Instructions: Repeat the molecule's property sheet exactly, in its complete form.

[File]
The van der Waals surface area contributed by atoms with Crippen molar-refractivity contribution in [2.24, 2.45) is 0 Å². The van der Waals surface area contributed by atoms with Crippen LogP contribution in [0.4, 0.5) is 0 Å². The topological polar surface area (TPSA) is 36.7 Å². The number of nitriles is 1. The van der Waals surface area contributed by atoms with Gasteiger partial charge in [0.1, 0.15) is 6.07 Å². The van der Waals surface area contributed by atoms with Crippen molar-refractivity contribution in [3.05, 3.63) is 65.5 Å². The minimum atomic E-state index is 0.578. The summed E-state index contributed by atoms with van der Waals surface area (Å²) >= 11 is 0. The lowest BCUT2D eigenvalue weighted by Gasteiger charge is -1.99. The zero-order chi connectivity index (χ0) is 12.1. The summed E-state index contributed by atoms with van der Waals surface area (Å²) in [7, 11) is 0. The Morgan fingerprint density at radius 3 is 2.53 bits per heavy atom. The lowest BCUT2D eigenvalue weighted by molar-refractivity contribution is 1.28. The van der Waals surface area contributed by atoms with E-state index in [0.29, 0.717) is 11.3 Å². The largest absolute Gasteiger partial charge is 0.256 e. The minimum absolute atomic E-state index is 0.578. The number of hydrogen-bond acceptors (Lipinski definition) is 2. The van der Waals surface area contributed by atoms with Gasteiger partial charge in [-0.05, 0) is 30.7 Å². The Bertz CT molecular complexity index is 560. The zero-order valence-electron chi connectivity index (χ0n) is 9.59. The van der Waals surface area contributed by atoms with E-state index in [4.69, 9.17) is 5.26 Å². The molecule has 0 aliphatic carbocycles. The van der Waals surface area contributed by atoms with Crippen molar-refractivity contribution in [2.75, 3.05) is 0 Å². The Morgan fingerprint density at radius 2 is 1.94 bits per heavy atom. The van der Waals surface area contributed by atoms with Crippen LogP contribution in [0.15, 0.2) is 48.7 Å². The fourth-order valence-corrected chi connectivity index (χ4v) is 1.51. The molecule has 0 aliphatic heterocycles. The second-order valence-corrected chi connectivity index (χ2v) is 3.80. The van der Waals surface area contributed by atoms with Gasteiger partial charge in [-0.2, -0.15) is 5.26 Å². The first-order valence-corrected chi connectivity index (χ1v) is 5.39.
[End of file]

The van der Waals surface area contributed by atoms with Crippen molar-refractivity contribution in [2.24, 2.45) is 0 Å². The van der Waals surface area contributed by atoms with Crippen LogP contribution in [0.4, 0.5) is 0 Å². The topological polar surface area (TPSA) is 36.7 Å². The number of nitriles is 1. The van der Waals surface area contributed by atoms with Gasteiger partial charge in [0.1, 0.15) is 6.07 Å². The van der Waals surface area contributed by atoms with Crippen molar-refractivity contribution in [3.05, 3.63) is 65.5 Å². The minimum atomic E-state index is 0.578. The summed E-state index contributed by atoms with van der Waals surface area (Å²) >= 11 is 0. The lowest BCUT2D eigenvalue weighted by Gasteiger charge is -1.99. The zero-order chi connectivity index (χ0) is 12.1. The summed E-state index contributed by atoms with van der Waals surface area (Å²) in [7, 11) is 0. The Morgan fingerprint density at radius 3 is 2.53 bits per heavy atom. The lowest BCUT2D eigenvalue weighted by molar-refractivity contribution is 1.28. The van der Waals surface area contributed by atoms with E-state index in [0.29, 0.717) is 11.3 Å². The largest absolute Gasteiger partial charge is 0.256 e. The minimum absolute atomic E-state index is 0.578. The number of hydrogen-bond acceptors (Lipinski definition) is 2. The van der Waals surface area contributed by atoms with Gasteiger partial charge in [-0.05, 0) is 30.7 Å². The Bertz CT molecular complexity index is 560. The zero-order valence-electron chi connectivity index (χ0n) is 9.59. The van der Waals surface area contributed by atoms with E-state index in [4.69, 9.17) is 5.26 Å². The molecule has 0 aliphatic carbocycles. The van der Waals surface area contributed by atoms with Crippen molar-refractivity contribution in [2.75, 3.05) is 0 Å². The Morgan fingerprint density at radius 2 is 1.94 bits per heavy atom. The van der Waals surface area contributed by atoms with Crippen LogP contribution in [0.15, 0.2) is 48.7 Å². The fourth-order valence-corrected chi connectivity index (χ4v) is 1.51. The molecule has 0 aliphatic heterocycles. The second-order valence-corrected chi connectivity index (χ2v) is 3.80. The van der Waals surface area contributed by atoms with Gasteiger partial charge in [-0.2, -0.15) is 5.26 Å². The first-order valence-corrected chi connectivity index (χ1v) is 5.39.